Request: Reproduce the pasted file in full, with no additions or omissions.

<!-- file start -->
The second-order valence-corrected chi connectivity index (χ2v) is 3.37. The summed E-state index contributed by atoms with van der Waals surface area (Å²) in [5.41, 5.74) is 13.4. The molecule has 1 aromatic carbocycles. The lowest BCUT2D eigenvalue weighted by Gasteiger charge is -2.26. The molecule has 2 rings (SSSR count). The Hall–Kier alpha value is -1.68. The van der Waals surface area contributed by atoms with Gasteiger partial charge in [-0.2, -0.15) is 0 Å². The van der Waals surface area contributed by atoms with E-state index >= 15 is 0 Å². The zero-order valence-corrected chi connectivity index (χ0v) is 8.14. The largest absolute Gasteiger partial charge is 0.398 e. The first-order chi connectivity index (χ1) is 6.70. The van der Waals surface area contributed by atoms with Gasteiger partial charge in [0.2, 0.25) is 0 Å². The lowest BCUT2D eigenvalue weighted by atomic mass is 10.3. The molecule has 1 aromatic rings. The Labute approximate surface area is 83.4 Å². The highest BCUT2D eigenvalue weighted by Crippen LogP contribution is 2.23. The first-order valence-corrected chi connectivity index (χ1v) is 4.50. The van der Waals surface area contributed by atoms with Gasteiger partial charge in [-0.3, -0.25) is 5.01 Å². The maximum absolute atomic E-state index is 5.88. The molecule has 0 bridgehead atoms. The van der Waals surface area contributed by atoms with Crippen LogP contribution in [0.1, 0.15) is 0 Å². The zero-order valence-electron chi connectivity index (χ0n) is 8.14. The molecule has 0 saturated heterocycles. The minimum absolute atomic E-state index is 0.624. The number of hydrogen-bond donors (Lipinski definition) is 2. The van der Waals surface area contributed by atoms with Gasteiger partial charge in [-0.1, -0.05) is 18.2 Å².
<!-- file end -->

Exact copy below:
The second-order valence-corrected chi connectivity index (χ2v) is 3.37. The summed E-state index contributed by atoms with van der Waals surface area (Å²) in [5.41, 5.74) is 13.4. The molecule has 1 aromatic carbocycles. The lowest BCUT2D eigenvalue weighted by Gasteiger charge is -2.26. The molecule has 2 rings (SSSR count). The Hall–Kier alpha value is -1.68. The van der Waals surface area contributed by atoms with Gasteiger partial charge in [-0.2, -0.15) is 0 Å². The van der Waals surface area contributed by atoms with E-state index >= 15 is 0 Å². The zero-order valence-corrected chi connectivity index (χ0v) is 8.14. The largest absolute Gasteiger partial charge is 0.398 e. The first-order chi connectivity index (χ1) is 6.70. The van der Waals surface area contributed by atoms with Gasteiger partial charge in [0.2, 0.25) is 0 Å². The lowest BCUT2D eigenvalue weighted by atomic mass is 10.3. The molecule has 1 aromatic rings. The Labute approximate surface area is 83.4 Å². The highest BCUT2D eigenvalue weighted by Crippen LogP contribution is 2.23. The first-order valence-corrected chi connectivity index (χ1v) is 4.50. The van der Waals surface area contributed by atoms with Gasteiger partial charge in [-0.3, -0.25) is 5.01 Å². The maximum absolute atomic E-state index is 5.88. The molecule has 0 bridgehead atoms. The van der Waals surface area contributed by atoms with Crippen LogP contribution in [0.1, 0.15) is 0 Å². The zero-order valence-electron chi connectivity index (χ0n) is 8.14. The molecule has 0 saturated heterocycles. The minimum absolute atomic E-state index is 0.624. The number of hydrogen-bond donors (Lipinski definition) is 2. The van der Waals surface area contributed by atoms with Gasteiger partial charge in [-0.1, -0.05) is 18.2 Å².